As I was testing out different scripts and commands, I came across several instances where the generated code had errors, and ones that Google should’ve definitely gotten right. When you try to Validate the code (bottom left) before saving it, you’ll see all the errors and will have to troubleshoot your way through them.
Mistaken command codes
In this first instance above, I asked the script writer to write me a command that plays music on a Nest speaker (i.e. issue a Google Assistant “play some music” command) when I turn on the lights during a specific time interval. It got almost everything right, except the command type: device.command.OkGoogle. After reading the interminable error pop-up, I realized the correct type is assistant.command.OkGoogle. Fixing that one word fixed the error, but Google should’ve known the right command.
Mistaken device names and attributes
In this other example, the script generator gave me an invalid device name. After looking at it for a while, I realized it had doubled up the name of the device: Levoit Levoit Air Purifier instead of Levoit Air Purifier. Since Google knows my devices’ names (as evidenced by the pop-up), it shouldn’t put the wrong ones in the code it generates.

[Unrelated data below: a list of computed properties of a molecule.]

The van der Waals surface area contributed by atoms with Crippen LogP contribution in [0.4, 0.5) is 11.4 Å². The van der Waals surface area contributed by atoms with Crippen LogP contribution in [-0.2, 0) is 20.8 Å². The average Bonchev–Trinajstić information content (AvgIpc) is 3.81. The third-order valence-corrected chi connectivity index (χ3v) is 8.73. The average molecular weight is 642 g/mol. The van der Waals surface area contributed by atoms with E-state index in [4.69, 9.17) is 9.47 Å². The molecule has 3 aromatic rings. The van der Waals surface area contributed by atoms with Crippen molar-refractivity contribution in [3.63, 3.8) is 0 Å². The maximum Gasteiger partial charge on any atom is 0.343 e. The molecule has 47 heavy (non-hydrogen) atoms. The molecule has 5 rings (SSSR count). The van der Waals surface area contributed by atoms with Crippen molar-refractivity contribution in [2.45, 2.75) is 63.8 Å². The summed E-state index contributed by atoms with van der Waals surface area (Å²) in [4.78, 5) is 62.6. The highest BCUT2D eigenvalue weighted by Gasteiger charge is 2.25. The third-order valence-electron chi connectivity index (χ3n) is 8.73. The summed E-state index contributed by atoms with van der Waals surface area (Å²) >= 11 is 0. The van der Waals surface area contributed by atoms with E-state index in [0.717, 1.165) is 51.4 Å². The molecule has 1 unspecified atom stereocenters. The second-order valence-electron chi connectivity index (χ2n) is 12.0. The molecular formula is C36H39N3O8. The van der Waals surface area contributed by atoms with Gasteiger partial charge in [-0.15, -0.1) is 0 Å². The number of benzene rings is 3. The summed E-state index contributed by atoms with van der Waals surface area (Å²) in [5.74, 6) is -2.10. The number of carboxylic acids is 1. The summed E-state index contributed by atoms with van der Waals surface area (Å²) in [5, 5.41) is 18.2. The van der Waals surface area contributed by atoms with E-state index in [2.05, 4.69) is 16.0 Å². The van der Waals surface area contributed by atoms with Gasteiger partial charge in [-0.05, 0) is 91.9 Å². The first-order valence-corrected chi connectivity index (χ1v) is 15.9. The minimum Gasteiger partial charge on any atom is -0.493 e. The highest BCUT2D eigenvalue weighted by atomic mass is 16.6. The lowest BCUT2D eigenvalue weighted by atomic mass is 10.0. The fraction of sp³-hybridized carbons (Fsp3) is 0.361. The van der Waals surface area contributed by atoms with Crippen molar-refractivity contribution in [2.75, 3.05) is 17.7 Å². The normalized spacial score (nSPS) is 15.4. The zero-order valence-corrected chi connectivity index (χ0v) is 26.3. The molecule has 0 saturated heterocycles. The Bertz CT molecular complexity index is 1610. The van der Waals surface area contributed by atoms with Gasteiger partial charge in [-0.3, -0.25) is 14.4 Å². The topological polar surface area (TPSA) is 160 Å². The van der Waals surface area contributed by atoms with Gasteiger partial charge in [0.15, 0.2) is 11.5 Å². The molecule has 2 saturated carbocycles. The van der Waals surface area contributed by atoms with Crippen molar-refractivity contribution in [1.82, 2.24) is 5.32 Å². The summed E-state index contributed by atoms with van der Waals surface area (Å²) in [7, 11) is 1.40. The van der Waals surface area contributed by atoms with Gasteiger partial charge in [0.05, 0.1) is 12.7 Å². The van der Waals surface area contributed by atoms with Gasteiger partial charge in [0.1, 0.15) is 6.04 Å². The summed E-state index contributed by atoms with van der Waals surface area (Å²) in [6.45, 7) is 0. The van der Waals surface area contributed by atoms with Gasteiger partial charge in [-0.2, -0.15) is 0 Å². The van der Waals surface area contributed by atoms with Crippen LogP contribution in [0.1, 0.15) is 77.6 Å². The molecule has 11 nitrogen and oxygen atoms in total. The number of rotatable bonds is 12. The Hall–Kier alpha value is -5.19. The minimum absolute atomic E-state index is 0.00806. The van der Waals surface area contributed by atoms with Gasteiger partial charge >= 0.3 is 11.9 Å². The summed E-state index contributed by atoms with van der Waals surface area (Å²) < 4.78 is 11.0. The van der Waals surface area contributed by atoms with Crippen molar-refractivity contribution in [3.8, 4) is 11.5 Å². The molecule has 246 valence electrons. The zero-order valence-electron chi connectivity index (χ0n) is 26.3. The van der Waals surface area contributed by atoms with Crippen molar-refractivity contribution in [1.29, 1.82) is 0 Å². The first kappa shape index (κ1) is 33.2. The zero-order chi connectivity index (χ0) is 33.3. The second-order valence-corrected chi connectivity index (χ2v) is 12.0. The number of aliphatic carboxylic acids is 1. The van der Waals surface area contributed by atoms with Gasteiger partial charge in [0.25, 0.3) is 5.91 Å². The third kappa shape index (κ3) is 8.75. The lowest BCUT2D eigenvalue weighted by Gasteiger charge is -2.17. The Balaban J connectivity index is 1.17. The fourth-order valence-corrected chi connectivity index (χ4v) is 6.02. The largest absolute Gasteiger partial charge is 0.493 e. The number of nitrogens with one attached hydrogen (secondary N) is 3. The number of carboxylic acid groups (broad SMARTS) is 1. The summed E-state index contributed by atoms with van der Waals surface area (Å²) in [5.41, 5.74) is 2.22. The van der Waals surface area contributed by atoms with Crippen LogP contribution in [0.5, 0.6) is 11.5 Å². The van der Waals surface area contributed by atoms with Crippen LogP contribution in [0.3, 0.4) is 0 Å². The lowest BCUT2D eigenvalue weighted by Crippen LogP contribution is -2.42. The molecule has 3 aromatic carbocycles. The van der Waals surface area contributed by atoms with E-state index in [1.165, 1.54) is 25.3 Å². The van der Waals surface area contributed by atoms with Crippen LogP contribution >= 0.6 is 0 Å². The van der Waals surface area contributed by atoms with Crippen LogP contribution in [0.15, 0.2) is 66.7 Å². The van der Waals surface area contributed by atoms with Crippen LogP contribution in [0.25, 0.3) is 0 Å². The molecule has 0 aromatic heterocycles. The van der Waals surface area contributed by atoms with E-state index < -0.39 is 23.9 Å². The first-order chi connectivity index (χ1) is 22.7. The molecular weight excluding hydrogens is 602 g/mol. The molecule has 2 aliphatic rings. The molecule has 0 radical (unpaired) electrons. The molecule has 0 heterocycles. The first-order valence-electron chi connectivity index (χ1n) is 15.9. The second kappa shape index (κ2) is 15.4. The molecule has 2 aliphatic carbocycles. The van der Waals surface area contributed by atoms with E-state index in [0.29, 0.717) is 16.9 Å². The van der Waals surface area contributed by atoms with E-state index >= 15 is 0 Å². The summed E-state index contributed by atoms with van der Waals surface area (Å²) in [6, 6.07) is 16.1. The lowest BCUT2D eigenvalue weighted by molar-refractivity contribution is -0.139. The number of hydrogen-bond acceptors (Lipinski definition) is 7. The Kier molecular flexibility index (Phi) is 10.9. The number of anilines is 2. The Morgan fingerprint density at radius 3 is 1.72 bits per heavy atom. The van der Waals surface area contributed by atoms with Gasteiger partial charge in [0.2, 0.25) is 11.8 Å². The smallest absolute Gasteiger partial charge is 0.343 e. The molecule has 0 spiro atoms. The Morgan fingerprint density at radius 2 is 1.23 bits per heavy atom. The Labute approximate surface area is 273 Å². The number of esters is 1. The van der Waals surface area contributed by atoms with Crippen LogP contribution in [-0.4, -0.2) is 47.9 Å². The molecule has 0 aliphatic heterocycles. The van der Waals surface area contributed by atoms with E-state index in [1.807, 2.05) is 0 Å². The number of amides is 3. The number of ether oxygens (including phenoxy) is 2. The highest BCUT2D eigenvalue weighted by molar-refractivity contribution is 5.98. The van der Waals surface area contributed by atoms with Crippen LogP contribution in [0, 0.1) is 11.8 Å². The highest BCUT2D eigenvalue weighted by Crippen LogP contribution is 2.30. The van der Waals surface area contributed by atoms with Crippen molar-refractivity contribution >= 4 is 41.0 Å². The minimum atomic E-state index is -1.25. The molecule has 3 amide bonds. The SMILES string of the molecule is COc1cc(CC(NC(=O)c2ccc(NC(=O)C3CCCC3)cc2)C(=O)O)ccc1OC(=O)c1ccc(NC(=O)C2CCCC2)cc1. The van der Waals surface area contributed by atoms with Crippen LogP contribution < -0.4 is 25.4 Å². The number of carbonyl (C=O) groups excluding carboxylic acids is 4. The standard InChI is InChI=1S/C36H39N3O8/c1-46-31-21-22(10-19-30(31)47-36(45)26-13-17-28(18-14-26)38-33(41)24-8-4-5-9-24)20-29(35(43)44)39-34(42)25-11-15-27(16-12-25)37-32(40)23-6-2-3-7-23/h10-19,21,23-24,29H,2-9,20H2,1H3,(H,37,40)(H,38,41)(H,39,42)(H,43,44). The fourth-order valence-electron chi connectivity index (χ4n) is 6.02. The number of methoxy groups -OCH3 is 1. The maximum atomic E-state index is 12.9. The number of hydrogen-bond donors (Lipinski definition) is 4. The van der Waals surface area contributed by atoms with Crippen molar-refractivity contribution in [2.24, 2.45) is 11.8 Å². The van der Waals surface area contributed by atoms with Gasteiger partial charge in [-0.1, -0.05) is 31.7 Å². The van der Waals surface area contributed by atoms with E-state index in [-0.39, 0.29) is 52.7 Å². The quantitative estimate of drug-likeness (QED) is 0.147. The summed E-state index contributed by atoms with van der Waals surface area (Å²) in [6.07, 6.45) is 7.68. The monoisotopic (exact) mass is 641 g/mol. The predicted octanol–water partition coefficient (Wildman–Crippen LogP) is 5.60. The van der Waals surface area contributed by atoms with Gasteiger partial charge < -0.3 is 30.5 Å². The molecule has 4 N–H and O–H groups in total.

The same goes for the air purifier’s speed. I’d specified I wanted it set to 3 in my prompt, but the code decided it’ll set it to speed_high, which is not supported. The error pop-up told me three is a valid choice, so I just replaced it. And ta-da, the automation works!
“Help me script” is the gateway to Google’s powerful smart home script editor
Look, I’m under no illusion that this script generator is perfect in its current experimental phase. A couple of days of tinkering have already revealed to me many of its shortcomings, but I still consider that as a net positive because I did, indeed, spend a couple of days tinkering with it.
Without the script generator, I don’t think I would’ve ever “wasted” hours trying to understand how to write commands in YAML and learning all the capabilities of the feature. It acted as an excellent gateway for me to get into script writing and start discovering all the powerful things I can automate. Features and conditions that are nowhere near accessible in the Google Home mobile app’s regular Routines suddenly become an open playground here.
The script generator is a net positive. I spent hours tinkering with automations I never would've tried on my own.
I now know I can set up much more powerful home and away modes, notifications when things happen, intricate and/or/not conditions for each trigger, multiple actions with delays, and automations between devices from different brands that normally don’t speak to each other. That’s much more than I thought was possible, and it’s all a couple of prompts away.
All Google really needs to do is to make it better and more foolproof before releasing it to the public. Not everyone will have the energy or time to troubleshoot these erroneous device names and commands that should’ve been right from the start.